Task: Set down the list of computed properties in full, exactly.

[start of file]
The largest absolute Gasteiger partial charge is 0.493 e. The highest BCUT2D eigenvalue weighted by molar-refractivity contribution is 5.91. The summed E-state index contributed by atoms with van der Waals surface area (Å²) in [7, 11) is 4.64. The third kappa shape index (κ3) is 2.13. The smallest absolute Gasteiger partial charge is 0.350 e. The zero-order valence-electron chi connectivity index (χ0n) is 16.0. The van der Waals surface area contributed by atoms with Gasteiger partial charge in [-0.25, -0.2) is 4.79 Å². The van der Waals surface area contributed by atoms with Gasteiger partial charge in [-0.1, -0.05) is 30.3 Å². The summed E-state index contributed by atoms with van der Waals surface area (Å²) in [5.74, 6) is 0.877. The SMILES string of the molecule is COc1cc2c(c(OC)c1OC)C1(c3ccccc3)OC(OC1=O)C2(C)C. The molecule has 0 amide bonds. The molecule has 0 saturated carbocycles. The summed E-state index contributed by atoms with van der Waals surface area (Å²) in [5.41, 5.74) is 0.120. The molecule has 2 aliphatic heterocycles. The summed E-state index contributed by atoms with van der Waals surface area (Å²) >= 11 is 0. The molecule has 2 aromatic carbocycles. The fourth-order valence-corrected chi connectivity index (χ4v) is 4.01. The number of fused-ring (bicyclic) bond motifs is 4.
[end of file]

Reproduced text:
The largest absolute Gasteiger partial charge is 0.493 e. The highest BCUT2D eigenvalue weighted by molar-refractivity contribution is 5.91. The summed E-state index contributed by atoms with van der Waals surface area (Å²) in [7, 11) is 4.64. The third kappa shape index (κ3) is 2.13. The smallest absolute Gasteiger partial charge is 0.350 e. The zero-order valence-electron chi connectivity index (χ0n) is 16.0. The van der Waals surface area contributed by atoms with Gasteiger partial charge in [-0.25, -0.2) is 4.79 Å². The van der Waals surface area contributed by atoms with Gasteiger partial charge in [-0.1, -0.05) is 30.3 Å². The summed E-state index contributed by atoms with van der Waals surface area (Å²) in [5.74, 6) is 0.877. The SMILES string of the molecule is COc1cc2c(c(OC)c1OC)C1(c3ccccc3)OC(OC1=O)C2(C)C. The molecule has 0 amide bonds. The molecule has 0 saturated carbocycles. The summed E-state index contributed by atoms with van der Waals surface area (Å²) in [5.41, 5.74) is 0.120. The molecule has 2 aliphatic heterocycles. The summed E-state index contributed by atoms with van der Waals surface area (Å²) >= 11 is 0. The molecule has 2 aromatic carbocycles. The fourth-order valence-corrected chi connectivity index (χ4v) is 4.01. The number of fused-ring (bicyclic) bond motifs is 4.